Saute carrots, onions and celery in butter until softened. Add chicken stock, split peas, salt, pepper and thyme. Bring to a boil and then cover and reduce to a simmer for 2 hours. After two hours add one cup of water and pearled barley. Return to a boil, cover and then reduce to a simmer again for two or more hours until barley is cooked and split peas are fully softened. If soup is too thick, add more water or stock.

  6. Heidi M. says

    Kimi,

    You don’t need to publish this comment; I would have written you an email but I couldn’t find a place where you have made the address available.

    About a month ago I commented asking if you knew about nixtamalization with corn, and you graciously responded with the intent to give a full answer in your next Q&A post. Could you give me a rough idea of when that might be? I know you have lots to do, so I don’t want to pressure you or anything–I for one am grateful for your example of clearly making your family a high priority–but I thought I mention my request just in case it fell through the cracks. 🙂

    Thank you for working diligently to serve the Lord.

    Heidi

  7. says

    I love what you’re doing with your blog! I have to participate in the next Carnival.
    I wanted to let you know that I selected you for a Kreativ Blogger award. I recently won the award, and the deal is to pass it forward to 10 bloggers. I wanted to include a few new people, and I found you from Hip Organic Mama’s site.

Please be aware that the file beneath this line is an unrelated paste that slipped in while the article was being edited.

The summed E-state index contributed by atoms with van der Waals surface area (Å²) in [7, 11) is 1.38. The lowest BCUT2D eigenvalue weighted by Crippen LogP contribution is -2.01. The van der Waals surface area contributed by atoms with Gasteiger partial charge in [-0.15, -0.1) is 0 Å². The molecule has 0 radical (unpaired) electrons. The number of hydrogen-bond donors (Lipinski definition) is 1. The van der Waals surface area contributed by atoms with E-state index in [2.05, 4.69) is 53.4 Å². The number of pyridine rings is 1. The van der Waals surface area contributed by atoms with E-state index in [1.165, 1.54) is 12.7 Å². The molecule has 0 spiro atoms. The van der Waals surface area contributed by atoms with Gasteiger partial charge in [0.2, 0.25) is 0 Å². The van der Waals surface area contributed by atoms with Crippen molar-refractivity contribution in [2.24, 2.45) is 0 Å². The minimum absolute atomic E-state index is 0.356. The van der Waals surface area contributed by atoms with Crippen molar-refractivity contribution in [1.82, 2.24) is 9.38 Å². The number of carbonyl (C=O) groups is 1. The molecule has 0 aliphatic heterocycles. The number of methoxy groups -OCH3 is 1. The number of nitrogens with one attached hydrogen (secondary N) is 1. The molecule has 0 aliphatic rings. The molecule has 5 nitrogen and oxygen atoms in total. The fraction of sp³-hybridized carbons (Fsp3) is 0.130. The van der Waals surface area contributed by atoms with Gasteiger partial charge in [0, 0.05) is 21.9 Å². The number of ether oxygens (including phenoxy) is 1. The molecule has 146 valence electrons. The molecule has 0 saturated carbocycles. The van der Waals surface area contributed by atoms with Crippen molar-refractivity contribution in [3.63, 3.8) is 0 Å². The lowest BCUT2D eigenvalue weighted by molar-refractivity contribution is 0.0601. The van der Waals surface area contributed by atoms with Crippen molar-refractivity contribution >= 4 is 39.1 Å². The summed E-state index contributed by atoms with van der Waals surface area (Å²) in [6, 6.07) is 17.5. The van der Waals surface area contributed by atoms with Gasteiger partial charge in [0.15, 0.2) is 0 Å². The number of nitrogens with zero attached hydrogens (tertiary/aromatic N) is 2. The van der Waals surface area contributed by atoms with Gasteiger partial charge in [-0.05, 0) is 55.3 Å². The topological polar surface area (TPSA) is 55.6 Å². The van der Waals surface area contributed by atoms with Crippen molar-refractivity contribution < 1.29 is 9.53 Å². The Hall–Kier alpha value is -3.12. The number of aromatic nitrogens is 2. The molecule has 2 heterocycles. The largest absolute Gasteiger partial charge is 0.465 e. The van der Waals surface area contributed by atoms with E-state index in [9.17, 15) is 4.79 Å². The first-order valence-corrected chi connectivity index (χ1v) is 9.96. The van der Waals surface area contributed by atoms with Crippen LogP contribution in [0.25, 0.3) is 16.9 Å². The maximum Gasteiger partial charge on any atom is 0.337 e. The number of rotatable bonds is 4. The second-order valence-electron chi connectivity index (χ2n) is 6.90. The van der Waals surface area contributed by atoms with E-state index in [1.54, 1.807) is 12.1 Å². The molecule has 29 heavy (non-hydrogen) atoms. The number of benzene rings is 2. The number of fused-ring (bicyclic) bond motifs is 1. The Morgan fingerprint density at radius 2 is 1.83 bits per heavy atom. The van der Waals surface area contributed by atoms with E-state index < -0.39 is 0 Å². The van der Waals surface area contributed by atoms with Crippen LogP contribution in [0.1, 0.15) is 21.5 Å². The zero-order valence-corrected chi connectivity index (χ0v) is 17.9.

Congratulations!

  8. Rosy says

    nixtamalization is when you cook corn with wood ash. It acts much the same way as soaking for grains. If you have ever had real Homminy that is what this is. It is still traditionaly done in Mexico. Although this isn’t the only place this process was used. It was well known all over north and south America by the people who grew and ate corn.

    There is a section about it in Wild Fermentation by Sandour Katz ( I think I spelled that right.) It also has instructions on how to do this at home.

    The basic idea is to cook the corn in water and wood ash unitl the skin will come off the kernels. This is much more easy to digest, and won’t cause B3 difficency.

  9. Loree says

    Believe it or not, but potatos and cheese make a complete protien – maybe that is why there are so many different potato and cheese dishes in Europe (where we live). These meals are quite frugal as well! Our favorite in Luxembourg is Potatos Gratin. Or, even more simply: when in a rush I just boil peeled / washed cubes of potatos in leftover hommade chicken broth and then eat topped with a nice soft raw french cheese – or any nice cheese will do, hard or soft, parmesean is good as well. We are always experimenting with different cheeses and then top off with a sprinkle of parsely. Or just use yogurt instead of cheese (like sour cream) or creme fraiche……

  10. says

    Wow, what a great idea to have a carnival of nourishing yet frugal food ideas – I love it!

    So many of these recipes sound so good…I’ll definitely be trying them this week!

    Its also so nice to see ‘real food’ used in frugal recipes…so much better than cooking out of a box!

    Thanks again,

    Jason